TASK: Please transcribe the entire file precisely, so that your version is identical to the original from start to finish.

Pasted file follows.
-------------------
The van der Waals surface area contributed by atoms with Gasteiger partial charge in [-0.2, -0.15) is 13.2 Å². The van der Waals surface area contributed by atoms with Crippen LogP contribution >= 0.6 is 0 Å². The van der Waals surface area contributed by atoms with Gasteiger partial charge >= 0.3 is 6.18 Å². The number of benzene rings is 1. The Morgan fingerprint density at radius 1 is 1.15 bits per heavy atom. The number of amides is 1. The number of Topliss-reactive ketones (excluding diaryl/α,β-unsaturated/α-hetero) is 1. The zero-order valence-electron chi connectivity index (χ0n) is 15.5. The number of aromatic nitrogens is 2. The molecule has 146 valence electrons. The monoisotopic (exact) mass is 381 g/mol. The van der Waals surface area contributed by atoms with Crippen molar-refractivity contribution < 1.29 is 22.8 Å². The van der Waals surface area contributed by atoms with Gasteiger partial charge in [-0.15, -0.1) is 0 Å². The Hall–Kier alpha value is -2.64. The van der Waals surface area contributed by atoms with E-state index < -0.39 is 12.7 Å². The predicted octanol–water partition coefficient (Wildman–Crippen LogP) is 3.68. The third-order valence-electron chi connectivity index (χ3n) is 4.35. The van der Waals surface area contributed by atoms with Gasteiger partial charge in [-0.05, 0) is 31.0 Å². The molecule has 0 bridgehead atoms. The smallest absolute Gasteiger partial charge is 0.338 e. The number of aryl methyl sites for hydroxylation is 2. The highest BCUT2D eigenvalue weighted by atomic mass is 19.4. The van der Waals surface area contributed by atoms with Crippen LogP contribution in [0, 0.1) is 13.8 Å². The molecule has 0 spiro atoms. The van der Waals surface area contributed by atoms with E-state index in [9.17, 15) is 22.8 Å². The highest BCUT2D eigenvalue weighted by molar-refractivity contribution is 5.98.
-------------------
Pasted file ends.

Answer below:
The van der Waals surface area contributed by atoms with Gasteiger partial charge in [-0.2, -0.15) is 13.2 Å². The van der Waals surface area contributed by atoms with Crippen LogP contribution >= 0.6 is 0 Å². The van der Waals surface area contributed by atoms with Gasteiger partial charge >= 0.3 is 6.18 Å². The number of benzene rings is 1. The Morgan fingerprint density at radius 1 is 1.15 bits per heavy atom. The number of amides is 1. The number of Topliss-reactive ketones (excluding diaryl/α,β-unsaturated/α-hetero) is 1. The zero-order valence-electron chi connectivity index (χ0n) is 15.5. The number of aromatic nitrogens is 2. The molecule has 146 valence electrons. The monoisotopic (exact) mass is 381 g/mol. The van der Waals surface area contributed by atoms with Crippen molar-refractivity contribution < 1.29 is 22.8 Å². The van der Waals surface area contributed by atoms with Gasteiger partial charge in [-0.15, -0.1) is 0 Å². The Hall–Kier alpha value is -2.64. The van der Waals surface area contributed by atoms with E-state index < -0.39 is 12.7 Å². The predicted octanol–water partition coefficient (Wildman–Crippen LogP) is 3.68. The third-order valence-electron chi connectivity index (χ3n) is 4.35. The van der Waals surface area contributed by atoms with Gasteiger partial charge in [-0.05, 0) is 31.0 Å². The molecule has 0 bridgehead atoms. The smallest absolute Gasteiger partial charge is 0.338 e. The number of aryl methyl sites for hydroxylation is 2. The highest BCUT2D eigenvalue weighted by atomic mass is 19.4. The van der Waals surface area contributed by atoms with Crippen LogP contribution in [0, 0.1) is 13.8 Å². The molecule has 0 spiro atoms. The van der Waals surface area contributed by atoms with E-state index in [9.17, 15) is 22.8 Å². The highest BCUT2D eigenvalue weighted by molar-refractivity contribution is 5.98.